Inversion is a templating system for Ruby. It uses the “Inversion of Control” principle to decouple the contents and structure of templates from the code that uses them, making it easier to separate concerns, keep your tests simple, and avoid polluting scopes with ephemeral data.
Inversion, like most other templating systems, works by giving you a way of defining the static parts of your output, and then letting you combine that at a later point with the dynamic parts:
Create the template and use it to render an exciting message:
tmpl = Inversion::Template.new( “Hello, <?attr name ?>!” ) tmpl.name = “World” puts tmpl.render
The <?attr name ?> tag defines the name accessor on the template object, the value of which is substituted for any occurrences of name in the template:
This by itself isn't fantastically useful, but it does illustrate one of the ways in which Inversion is different: the program and the template share data through an API, instead of through a complex data structure, which establishes a clear delineation between what responsibility is the program's and which is the template's. The program doesn't have to know how the view uses the data it's given, and tests of the controller can substitute a Mock Object for the template to test the interaction between the two instead of having to match patterns in the eventual output like an integration test.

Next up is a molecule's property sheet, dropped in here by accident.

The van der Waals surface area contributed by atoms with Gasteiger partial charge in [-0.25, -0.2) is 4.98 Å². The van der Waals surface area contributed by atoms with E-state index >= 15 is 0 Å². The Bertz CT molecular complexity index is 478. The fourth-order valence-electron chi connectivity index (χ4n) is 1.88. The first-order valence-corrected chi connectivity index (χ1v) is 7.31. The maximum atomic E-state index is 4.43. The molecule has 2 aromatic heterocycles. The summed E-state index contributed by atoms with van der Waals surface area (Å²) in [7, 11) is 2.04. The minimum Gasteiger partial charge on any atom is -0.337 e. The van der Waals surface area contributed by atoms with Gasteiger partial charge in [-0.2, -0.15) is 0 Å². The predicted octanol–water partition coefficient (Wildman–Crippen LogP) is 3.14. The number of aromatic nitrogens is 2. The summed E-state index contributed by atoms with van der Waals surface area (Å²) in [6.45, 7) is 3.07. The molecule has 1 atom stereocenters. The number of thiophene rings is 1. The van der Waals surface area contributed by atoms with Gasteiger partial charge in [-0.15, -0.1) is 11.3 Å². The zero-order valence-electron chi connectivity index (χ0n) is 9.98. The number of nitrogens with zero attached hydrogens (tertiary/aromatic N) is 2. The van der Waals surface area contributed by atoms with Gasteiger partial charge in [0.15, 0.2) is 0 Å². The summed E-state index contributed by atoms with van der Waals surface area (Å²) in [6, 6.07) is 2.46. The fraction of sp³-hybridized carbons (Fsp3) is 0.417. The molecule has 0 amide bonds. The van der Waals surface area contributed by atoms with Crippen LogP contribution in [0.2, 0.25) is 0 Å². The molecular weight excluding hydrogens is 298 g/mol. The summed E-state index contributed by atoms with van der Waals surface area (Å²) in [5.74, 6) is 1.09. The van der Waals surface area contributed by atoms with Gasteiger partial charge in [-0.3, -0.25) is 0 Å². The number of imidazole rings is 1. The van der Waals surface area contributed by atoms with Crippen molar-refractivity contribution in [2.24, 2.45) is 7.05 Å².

You can also interact with the values set in the template:
Name: <?attr employee.full_name ?>
This will call the #full_name method on whatever is set as the employee attribute when rendered, and the result will take the place of the tag.
Inversion also comes with a collection of other tags that provide flow control, exception-handling, etc.
Here's a slightly more complex example: Say we have a layout template that contains all the boilerplate, navigation, etc. for the site, and then an <?attr body ?> somewhere in the content area for the content specific to each view:
layout = Inversion::Template.load( 'templates/layout.tmpl' )
Then there's a view template that displays a bulleted list of article titles:
<!-- articlelist.tmpl --> <section id="articles"> <ul> <?for article in articles ?> <li><?call article.title ?></li> <?end for ?> </ul> </section>
Loading this template results in a Ruby object whose API contains one method: #articles. To render the view, we just call that accessor with instances of an Article domain class we defined elsewhere, and then drop the alist template into the layout and render them:
alist = Inversion::Template.load( 'templates/alist.tmpl' ) alist.articles = Articles.latest( 10 ) layout.body = alist puts layout.render
The for tag in the alist will iterate over the enumerable Articles and generate an +<li>+ for each one. The resulting template object will be set as the body of the layout template, and stringified when the enclosing template is rendered. Templates can be nested this way as deeply as you like.
For detailed tag documentation and examples, start with the Inversion::Template class in the API documentation.
gem install inversion
You can submit bug reports, suggestions, and read more about future plans at the project page.
After checking out the source, run:
$ rake newb
This task will install any missing dependencies, run the tests/specs, and generate the API documentation.
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